Since the Lost Words’ publication in October 2017, this book has had a transformative effect on all who have come in contact with it. Described as a ‘cultural phenomenon’ in the Guardian, it has become a huge bestseller, has taken root in thousands of schools across Britain, been widely acclaimed as an instant classic, won numerous prizes, and inspired many creative thinkers, young and old. It was shortlisted in 2017 as one of Britain’s favourite books of all time on the natural world (alongside titles including Tarka the Otter and Gilbert White’s The Natural History of Selborne).
The Lost Words is a ‘book of spells’ that seeks to conjure back the near-lost magic and strangeness of the nature that surrounds us. It transcends age barriers inspiring children and moving adults with its wide appeal. It is a large hardback book – over A4 in size, and the gold lettering and eye catching ’charm’ of Goldfinches on the front cover give a hint of the treasures that lie within. Each lost word is conjured back to importance through Robert’s powerful spells. They are called ‘spells’ rather than poems as they are designed to be spoken (or sung!) out loud in order to summon back these words and creatures into our hearts. Robert explains: “We’ve got more than 50% of species in decline. And names, good names, well used can help us see and they help us care. We find it hard to love what we cannot give a name to. And what we do not love we will not save.”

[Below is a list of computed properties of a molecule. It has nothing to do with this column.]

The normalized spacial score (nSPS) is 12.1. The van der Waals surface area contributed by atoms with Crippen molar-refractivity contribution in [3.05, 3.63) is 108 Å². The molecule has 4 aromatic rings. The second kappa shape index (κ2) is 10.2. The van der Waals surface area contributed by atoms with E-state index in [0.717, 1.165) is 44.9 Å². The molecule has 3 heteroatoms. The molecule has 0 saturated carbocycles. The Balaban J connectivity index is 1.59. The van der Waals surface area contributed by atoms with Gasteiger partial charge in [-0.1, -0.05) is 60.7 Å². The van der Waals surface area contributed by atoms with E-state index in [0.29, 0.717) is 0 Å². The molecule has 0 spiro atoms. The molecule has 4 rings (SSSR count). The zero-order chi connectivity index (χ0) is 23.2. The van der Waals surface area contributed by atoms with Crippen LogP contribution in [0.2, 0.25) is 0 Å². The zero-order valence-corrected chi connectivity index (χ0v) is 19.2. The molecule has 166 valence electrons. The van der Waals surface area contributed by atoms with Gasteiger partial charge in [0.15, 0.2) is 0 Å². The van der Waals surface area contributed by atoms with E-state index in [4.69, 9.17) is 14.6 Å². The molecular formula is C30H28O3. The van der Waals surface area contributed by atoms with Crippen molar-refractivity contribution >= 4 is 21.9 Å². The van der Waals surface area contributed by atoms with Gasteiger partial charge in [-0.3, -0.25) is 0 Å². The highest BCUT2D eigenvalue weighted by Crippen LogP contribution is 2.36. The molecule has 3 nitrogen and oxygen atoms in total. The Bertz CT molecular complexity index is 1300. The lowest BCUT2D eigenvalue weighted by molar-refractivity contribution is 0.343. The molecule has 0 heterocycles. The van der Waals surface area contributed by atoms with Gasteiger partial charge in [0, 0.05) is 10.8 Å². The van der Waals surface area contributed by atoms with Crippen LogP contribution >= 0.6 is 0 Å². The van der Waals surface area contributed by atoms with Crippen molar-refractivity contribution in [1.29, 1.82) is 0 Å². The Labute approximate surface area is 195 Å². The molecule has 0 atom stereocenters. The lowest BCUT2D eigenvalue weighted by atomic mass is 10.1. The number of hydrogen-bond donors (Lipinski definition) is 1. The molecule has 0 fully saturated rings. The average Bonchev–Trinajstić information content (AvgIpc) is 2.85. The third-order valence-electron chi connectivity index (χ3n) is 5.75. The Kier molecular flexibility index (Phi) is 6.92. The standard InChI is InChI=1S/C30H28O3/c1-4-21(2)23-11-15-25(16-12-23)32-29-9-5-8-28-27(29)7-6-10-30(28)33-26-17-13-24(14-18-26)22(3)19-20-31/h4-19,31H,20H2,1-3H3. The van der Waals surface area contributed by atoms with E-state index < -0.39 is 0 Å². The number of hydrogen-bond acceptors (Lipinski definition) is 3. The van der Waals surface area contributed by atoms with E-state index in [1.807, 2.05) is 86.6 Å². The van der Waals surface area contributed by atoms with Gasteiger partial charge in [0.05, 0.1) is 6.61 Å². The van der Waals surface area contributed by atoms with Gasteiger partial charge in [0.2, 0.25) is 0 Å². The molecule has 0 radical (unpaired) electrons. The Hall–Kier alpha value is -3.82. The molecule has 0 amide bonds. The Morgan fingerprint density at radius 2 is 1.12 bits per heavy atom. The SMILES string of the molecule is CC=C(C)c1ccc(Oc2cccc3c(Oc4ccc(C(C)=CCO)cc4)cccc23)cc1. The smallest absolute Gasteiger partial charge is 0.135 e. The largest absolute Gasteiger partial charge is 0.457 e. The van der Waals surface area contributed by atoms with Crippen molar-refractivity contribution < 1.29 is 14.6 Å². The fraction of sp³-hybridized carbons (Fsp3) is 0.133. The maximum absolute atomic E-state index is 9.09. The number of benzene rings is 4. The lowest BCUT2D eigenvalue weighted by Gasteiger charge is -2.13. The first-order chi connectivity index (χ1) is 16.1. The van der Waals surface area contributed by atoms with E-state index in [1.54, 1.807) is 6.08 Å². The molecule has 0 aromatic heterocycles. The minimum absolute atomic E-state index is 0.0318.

The book began as a response to the removal of everyday nature words – among them “acorn”, “bluebell”, “kingfisher” and “wren” – from a widely used children’s dictionary, because those words were not being used enough by children to merit inclusion. But The Lost Words then grew to become a much broader protest at the loss of the natural world around us, as well as a celebration of the creatures and plants with which we share our lives, in all their wonderful, characterful glory.”
Each acrostic spell has 3 accompanying artworks by Jackie Morris– a glorious triptych of watercolour painting – firstly a clever but solemn display of the creature or plant’s absence from our world, then the spell itself accompanied by an ‘icon-esque’ self portrait of the central character surrounded with sumptuous gold leaf, and finally the creature or plant is depicted embedded in its natural habitat.
The book’s beauty of both image and word is partly what has won it hundreds of thousands of admirers in a matter of months. But it is also the bearer of a powerful message about the need to close the gap between childhood and the natural world. This combination of beauty and urgency – enchantment and activism – is at the heart of the success of The Lost Words.